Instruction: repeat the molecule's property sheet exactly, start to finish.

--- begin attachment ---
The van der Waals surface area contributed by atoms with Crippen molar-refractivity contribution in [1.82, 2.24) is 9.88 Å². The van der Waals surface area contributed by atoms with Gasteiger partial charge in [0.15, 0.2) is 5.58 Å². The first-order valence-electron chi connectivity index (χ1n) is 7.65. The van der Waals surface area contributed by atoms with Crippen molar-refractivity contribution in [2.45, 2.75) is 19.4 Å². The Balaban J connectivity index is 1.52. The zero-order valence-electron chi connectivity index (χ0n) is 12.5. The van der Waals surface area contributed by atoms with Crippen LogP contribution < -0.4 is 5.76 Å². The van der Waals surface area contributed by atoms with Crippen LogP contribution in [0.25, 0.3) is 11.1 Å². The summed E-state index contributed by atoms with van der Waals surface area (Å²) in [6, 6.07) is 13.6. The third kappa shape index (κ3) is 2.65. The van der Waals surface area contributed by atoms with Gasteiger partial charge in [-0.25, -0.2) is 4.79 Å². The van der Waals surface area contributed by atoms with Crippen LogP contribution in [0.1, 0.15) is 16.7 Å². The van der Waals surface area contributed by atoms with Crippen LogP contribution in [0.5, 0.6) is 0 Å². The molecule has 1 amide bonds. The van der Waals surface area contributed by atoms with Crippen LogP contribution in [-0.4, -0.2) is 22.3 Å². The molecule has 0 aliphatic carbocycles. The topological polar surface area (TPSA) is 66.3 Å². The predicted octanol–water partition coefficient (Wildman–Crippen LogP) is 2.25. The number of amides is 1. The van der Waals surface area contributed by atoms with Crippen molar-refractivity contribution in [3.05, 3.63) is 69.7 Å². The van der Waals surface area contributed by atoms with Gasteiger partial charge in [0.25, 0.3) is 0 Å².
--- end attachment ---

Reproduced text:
The van der Waals surface area contributed by atoms with Crippen molar-refractivity contribution in [1.82, 2.24) is 9.88 Å². The van der Waals surface area contributed by atoms with Gasteiger partial charge in [0.15, 0.2) is 5.58 Å². The first-order valence-electron chi connectivity index (χ1n) is 7.65. The van der Waals surface area contributed by atoms with Crippen molar-refractivity contribution in [2.45, 2.75) is 19.4 Å². The Balaban J connectivity index is 1.52. The zero-order valence-electron chi connectivity index (χ0n) is 12.5. The van der Waals surface area contributed by atoms with Crippen LogP contribution < -0.4 is 5.76 Å². The van der Waals surface area contributed by atoms with Crippen LogP contribution in [0.25, 0.3) is 11.1 Å². The summed E-state index contributed by atoms with van der Waals surface area (Å²) in [6, 6.07) is 13.6. The third kappa shape index (κ3) is 2.65. The van der Waals surface area contributed by atoms with Gasteiger partial charge in [-0.25, -0.2) is 4.79 Å². The van der Waals surface area contributed by atoms with Crippen LogP contribution in [0.1, 0.15) is 16.7 Å². The van der Waals surface area contributed by atoms with Crippen LogP contribution in [0.5, 0.6) is 0 Å². The molecule has 1 amide bonds. The van der Waals surface area contributed by atoms with Crippen LogP contribution in [-0.4, -0.2) is 22.3 Å². The molecule has 0 aliphatic carbocycles. The topological polar surface area (TPSA) is 66.3 Å². The predicted octanol–water partition coefficient (Wildman–Crippen LogP) is 2.25. The number of amides is 1. The van der Waals surface area contributed by atoms with Crippen molar-refractivity contribution in [3.05, 3.63) is 69.7 Å². The van der Waals surface area contributed by atoms with Gasteiger partial charge in [0.25, 0.3) is 0 Å².